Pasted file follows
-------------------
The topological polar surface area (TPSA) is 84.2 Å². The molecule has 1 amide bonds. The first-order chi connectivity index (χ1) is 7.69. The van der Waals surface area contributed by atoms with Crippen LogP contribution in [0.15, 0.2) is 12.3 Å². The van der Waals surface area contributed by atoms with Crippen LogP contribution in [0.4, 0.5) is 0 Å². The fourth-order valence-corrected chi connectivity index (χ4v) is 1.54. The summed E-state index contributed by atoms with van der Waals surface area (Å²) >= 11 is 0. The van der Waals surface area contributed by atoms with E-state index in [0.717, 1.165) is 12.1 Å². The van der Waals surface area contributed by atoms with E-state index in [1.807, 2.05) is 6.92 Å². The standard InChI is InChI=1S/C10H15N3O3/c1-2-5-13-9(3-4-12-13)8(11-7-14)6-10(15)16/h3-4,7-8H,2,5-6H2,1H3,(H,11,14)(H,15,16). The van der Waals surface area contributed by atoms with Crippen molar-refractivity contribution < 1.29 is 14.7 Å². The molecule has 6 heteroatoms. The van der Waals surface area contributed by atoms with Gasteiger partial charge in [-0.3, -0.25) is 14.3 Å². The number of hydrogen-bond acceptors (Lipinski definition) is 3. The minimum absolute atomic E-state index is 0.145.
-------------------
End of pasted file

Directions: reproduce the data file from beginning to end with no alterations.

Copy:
The topological polar surface area (TPSA) is 84.2 Å². The molecule has 1 amide bonds. The first-order chi connectivity index (χ1) is 7.69. The van der Waals surface area contributed by atoms with Crippen LogP contribution in [0.15, 0.2) is 12.3 Å². The van der Waals surface area contributed by atoms with Crippen LogP contribution in [0.4, 0.5) is 0 Å². The fourth-order valence-corrected chi connectivity index (χ4v) is 1.54. The summed E-state index contributed by atoms with van der Waals surface area (Å²) >= 11 is 0. The van der Waals surface area contributed by atoms with E-state index in [0.717, 1.165) is 12.1 Å². The van der Waals surface area contributed by atoms with E-state index in [1.807, 2.05) is 6.92 Å². The standard InChI is InChI=1S/C10H15N3O3/c1-2-5-13-9(3-4-12-13)8(11-7-14)6-10(15)16/h3-4,7-8H,2,5-6H2,1H3,(H,11,14)(H,15,16). The van der Waals surface area contributed by atoms with Crippen molar-refractivity contribution < 1.29 is 14.7 Å². The molecule has 6 heteroatoms. The van der Waals surface area contributed by atoms with Gasteiger partial charge in [-0.3, -0.25) is 14.3 Å². The number of hydrogen-bond acceptors (Lipinski definition) is 3. The minimum absolute atomic E-state index is 0.145.